This blog is devoted to discussing the pursuit of eternal life.
Discussion and participation by readers is desired,
but contributions should correlate to the book,
The Race Set Before Us: A Biblical Theology
of Perseverance & Assurance

by
Thomas R. Schreiner
& Ardel B. Caneday



Monday, August 14, 2006

An Exercise for My Readers

I found the following statement in the comments portion of Whiling Away the Hours here.

Faith is inseparable, but distinct, from its fruits. Works are never, never part of faith. We must avoid language that in any way melds them together.


I have an exercise for you, my readers. For the sake of the exercise, works are faith's fruition. Something is wrong with this statement at a level before we get to the theology of the statement. What is the error?



Here is my commentary on what is wrong with the above statements. In response to Adam, I posted this in the comments attached to this blog entry.

Faith is inseparable, but distinct, from its fruits. Works are never, never part of faith. We must avoid language that in any way melds them together.

The author of the above words is offering a lesson in theology and the grammar of theology.

Let's highlight the key words in the three statements. Faith is inseparable, but distinct, from its fruits. Works are never, never part of faith. We must avoid language that in any way melds them together.

The author is wanting to teach us proper theological grammar. Yet, the author has committed a fallacy that has three aspects to it: (1) grammatical, (2) logical, and (3) theological.

The three-fold fallacy occurs in the first two statements. The two statements contradict one another.

Given the context of the statement, works (as "good works") are regarded as faith's fruit. The two following statements, then, are mutually contrary.

Faith is inseparable . . . from its fruit.

Works are never . . . part of faith.

If faith and faith's fruit are inseparable, as the first statement asserts, then how is it conceivable that works (a fruit of faith) are never part of faith?

In other words, there is a logical problem that gives birth to a grammatical problem that poses a theological contradiction. Faith and works, according to the first statement, may be distinct from one another but not separable from one another. This statement, then, qualifies the uses of separate and distinct so that the two terms are not to be taken as synonyms as they sometimes are used. Given, then, that the author is using distinct in a manner that does not and cannot mean separate from, anything that the author says thereafter about faith and its fruits must agree with the nuanced use of words in the first statement. Yet, the second statement contradicts and thus nullifies what the first statement concedes. The second statement asserts that works and faith are not simply distinct but actually separate.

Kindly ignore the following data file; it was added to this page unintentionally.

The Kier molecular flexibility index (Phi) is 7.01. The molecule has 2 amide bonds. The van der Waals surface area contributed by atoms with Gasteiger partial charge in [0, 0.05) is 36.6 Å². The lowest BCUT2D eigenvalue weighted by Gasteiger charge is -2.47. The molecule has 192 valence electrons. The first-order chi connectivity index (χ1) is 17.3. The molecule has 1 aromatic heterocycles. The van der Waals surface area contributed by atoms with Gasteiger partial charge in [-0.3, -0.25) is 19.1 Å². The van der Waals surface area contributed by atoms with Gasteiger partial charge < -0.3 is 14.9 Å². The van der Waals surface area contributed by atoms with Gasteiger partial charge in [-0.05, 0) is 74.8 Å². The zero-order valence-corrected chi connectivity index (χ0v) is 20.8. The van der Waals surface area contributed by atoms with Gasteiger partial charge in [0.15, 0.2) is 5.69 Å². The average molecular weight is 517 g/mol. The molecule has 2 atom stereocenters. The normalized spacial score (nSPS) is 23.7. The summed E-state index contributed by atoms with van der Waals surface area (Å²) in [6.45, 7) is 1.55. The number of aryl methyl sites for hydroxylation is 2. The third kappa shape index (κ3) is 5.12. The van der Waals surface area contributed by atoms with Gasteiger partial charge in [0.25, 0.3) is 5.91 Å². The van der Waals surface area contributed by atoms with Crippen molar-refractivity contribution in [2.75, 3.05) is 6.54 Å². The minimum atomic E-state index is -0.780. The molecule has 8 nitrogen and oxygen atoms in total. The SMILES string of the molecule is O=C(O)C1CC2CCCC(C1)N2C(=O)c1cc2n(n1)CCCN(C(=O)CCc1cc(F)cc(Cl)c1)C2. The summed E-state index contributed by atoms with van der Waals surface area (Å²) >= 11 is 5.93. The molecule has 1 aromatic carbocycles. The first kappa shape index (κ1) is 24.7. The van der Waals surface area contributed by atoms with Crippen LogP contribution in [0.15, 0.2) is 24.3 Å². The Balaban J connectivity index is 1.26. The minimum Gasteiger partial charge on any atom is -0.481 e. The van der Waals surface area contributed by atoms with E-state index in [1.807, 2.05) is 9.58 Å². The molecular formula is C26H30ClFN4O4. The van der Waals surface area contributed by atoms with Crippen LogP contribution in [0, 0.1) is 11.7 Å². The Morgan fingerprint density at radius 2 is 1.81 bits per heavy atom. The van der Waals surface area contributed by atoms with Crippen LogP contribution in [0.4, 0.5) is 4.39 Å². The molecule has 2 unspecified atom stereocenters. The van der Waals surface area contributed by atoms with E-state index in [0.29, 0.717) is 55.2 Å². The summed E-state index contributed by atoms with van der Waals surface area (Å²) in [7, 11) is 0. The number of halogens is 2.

To correct the juxtaposition of the two statements, one would have to offer one of the two following statements.

Option 1. Assume that the author actually intends that the first statement expresses a theological truth (Faith is inseparable but distinguishable from its fruits.), then, the second statement needs to be corrected to read something like this, Works, an aspect of faith's fruits, is integrally and organically an aspect of faith, yet distinguishable from faith.

Option 2. Assume that the author actually intends that the second statement expresses a theological truth (Works are never, never part of faith.), then, the first statement needs to be corrected to read something like this, Faith is not only distinct from but also separable from its fruit. This, however, seems to say something that the writer does not want to say.

The fallacy, then, is grammatical-logical-theological in nature.

I regularly find theologians, novice and seasoned alike, who fail to understand that when they say that something is distinct from something else they too frequently push the statement to say too much. Consequently, as in the example I have cited, the person who makes the statements asserts too much, namely, that the two things that are distinct are separated or disconnected. By saying this, people often contradict themselves. Even worse, the author of the statements I cite presumes to be our grammar instructor.

Belief and repentance are distinct from one another, but they are hardly separate from one another. Are not belief and repentance an organic whole? Likewise, are not faith and good works biblically conceived as an organic whole? Is it possible to have one without the other?